When I was publisher of the Review and learned of death threats against Mr. Thayer because of his reporting on corruption, I called to order him to leave Phnom Penh. “I’m sorry,” he said. “Can’t hear you. Too much static on this mobile phone. Call later.”

He left for headquarters in Hong Kong only after gathering voluminous documents to support his reporting against the inevitable lawsuit. After Mr. Thayer’s reporting, Bunma was banned from the U.S. as a drug smuggler.

Mr. Thayer told me last week, “This has nothing to do with The Atlantic.” Instead, “someone needs to figure out a way to make a profit bringing a free press to a free people. In the meantime, it would be nice to be able to pay my rent.”

The tumult in the news industry is driven by declines in advertising revenues. Readers still value news, both light blog posts and in-depth reporting. Some journalism will be unpaid, but the kind that makes a difference—that finds and questions Pol Pots and drug lords—will continue to cost money. We need to find ways of paying for it.

About bambooinnovator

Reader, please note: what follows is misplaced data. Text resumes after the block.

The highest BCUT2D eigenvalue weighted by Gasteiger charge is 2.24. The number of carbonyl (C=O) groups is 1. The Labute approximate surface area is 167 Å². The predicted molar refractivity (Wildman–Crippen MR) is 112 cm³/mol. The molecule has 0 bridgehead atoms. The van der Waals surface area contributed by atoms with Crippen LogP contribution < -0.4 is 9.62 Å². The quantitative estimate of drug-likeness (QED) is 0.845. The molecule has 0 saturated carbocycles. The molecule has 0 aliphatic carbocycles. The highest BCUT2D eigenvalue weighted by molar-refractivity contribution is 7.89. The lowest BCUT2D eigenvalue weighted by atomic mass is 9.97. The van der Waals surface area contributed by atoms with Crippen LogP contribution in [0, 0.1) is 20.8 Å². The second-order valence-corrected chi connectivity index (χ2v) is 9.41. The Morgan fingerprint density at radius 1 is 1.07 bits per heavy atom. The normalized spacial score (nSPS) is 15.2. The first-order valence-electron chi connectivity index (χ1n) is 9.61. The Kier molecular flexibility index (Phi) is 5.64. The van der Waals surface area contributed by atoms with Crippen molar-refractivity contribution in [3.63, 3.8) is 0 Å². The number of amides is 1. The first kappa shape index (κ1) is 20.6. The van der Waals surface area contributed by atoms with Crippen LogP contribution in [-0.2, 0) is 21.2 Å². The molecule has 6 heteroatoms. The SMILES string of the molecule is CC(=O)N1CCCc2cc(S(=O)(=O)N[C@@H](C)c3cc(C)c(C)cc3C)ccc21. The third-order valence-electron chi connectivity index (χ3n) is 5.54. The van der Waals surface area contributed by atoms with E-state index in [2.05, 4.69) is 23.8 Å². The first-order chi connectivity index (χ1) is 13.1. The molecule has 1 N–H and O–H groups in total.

Kee Koon Boon (“KB”) is the co-founder and director of HERO Investment Management which provides specialized fund management and investment advisory services to the ARCHEA Asia HERO Innovators Fund (, the only Asian SMID-cap tech-focused fund in the industry. KB is an internationally featured investor rooted in the principles of value investing for over a decade as a fund manager and analyst in the Asian capital markets who started his career at a boutique hedge fund in Singapore where he was with the firm since 2002 and was also part of the core investment committee in significantly outperforming the index in the 10-year-plus-old flagship Asian fund. He was also the portfolio manager for Asia-Pacific equities at Korea’s largest mutual fund company. Prior to setting up the H.E.R.O. Innovators Fund, KB was the Chief Investment Officer & CEO of a Singapore Registered Fund Management Company (RFMC) where he is responsible for listed Asian equity investments. KB had taught accounting at the Singapore Management University (SMU) as a faculty member and also pioneered the 15-week course on Accounting Fraud in Asia as an official module at SMU. KB remains grateful and honored to be invited by Singapore’s financial regulator Monetary Authority of Singapore (MAS) to present to their top management team about implementing a world’s first fact-based forward-looking fraud detection framework to bring about benefits for the capital markets in Singapore and for the public and investment community. KB also served the community in sharing his insights in writing articles about value investing and corporate governance in the media that include Business Times, Straits Times, Jakarta Post, Manual of Ideas, Investopedia, TedXWallStreet. He had also presented in top investment, banking and finance conferences in America, Italy, Sydney, Cape Town, HK, China. He has trained CEOs, entrepreneurs, CFOs, management executives in business strategy & business model innovation in Singapore, HK and China.